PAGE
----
Characters that are built with the same set of Nero rules are portable to other events, so a character created in North Carolina can be used in Virginia or California -- anywhere that there is a Nero franchise.

Joseph Valenti, Nero's president, invented the marketing model in 1998 and began a marketing push to sign up Brian Goodsons across the country and Canada.

"I spend most of my time preaching how to entertain the attendees," Valenti said.

Dan Silvis, the editor of Seattle-based, a Web site that covers role-playing games, said that larps have been on the rise in the past several years and that Nero is breaking new ground with its approach to marketing.

"There hasn't been a really good high fantasy larp that's been organized to this extent," Silvis said.

He said that there is always a greater draw to fantasy during times of national crisis.

"People want escapism; the market always gets better [for role-playing] when the U.S. is dealing with any kind of conflict," Silvis said.

"When the economy is down, people look for escapes."

Gary Fine, a sociology professor at Northwestern University who has studied role-playing behavior, said that wanting to find an outlet to separate oneself from the day-to-day world is normal.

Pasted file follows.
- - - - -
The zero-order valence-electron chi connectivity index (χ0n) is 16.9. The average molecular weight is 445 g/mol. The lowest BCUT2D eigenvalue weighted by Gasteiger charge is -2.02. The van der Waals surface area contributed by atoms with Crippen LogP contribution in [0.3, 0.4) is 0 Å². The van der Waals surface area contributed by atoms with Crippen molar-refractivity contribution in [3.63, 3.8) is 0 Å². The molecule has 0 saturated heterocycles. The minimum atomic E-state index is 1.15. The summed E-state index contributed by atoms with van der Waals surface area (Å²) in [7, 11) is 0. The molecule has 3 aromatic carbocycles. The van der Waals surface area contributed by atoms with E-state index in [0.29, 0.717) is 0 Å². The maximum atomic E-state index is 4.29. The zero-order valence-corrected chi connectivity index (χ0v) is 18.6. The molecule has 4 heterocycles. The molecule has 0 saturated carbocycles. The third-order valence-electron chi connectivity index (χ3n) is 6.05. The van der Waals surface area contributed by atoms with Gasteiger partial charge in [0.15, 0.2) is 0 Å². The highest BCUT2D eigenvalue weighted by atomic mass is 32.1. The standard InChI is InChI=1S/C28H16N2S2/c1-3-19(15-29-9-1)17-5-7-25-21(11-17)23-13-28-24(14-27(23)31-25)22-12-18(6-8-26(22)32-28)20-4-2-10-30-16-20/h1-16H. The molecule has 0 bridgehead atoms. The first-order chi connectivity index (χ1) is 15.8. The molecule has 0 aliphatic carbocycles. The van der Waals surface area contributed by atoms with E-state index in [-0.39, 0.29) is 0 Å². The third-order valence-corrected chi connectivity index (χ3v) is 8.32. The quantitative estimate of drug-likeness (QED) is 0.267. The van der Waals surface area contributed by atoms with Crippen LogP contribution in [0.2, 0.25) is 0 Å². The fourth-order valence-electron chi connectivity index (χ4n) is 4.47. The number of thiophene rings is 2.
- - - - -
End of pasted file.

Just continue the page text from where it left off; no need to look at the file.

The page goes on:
Make-believe "is not something that we totally leave behind in childhood," Fine said. "Why do we read novels? It allows us into the scene. Why do you read a romance novel? You're able to put yourself in the position of that character."

Jonni Emrich is facilitating the quest for escapism and bringing Nero along.

Attendance at Gen Con, a convention for gamers in Indiana, has risen in the three years that Nero has participated, according to Emrich, a planner for the event. The convention drew 26,000 gamers in August.

In 2003, about 1,300 people prepaid to play Nero at Gen Con. In 2004 the number grew to about 1,800, not counting those who didn't preregister to play.

Exposure at places like Gen Con has led to businesses that support the larp lifestyle.

"When you have that kind of attention from players, it's easier getting them to buy better weapons and clothes,"'s Silvis said. "It's really easy. They're already hooked."

Olan Knight, owner of the year-old Knighthawk Armory, a company that retails latex weapons exclusively for larps, said that Nero accounts for 30 percent of his about $60,000 in annual sales.

He's not making huge profits now. But it's more of a hobby.

"As long as I break even, I'm pretty happy," Knight said.

Like Knight, the players at Kerr Lake didn't think in terms of business nuts and bolts. Their heads, some with pointy ears and animal makeup, were in the game.

Over the weekend, Brooks Miller, Goodson and their plot team tried to create the best game they could.

And even if Nero is considered by many to be one of the more immersive larps in the field, players still might have to stretch their imaginations.

"It's the next step off from the role-playing. You fit in. You find people more like yourself," said Pischke, whose weekend alias is Isdoru Stormwind.

"You get to do, rather than sit and pretend."

Staff writer Sam LaGrone can be reached ar 836-4951 or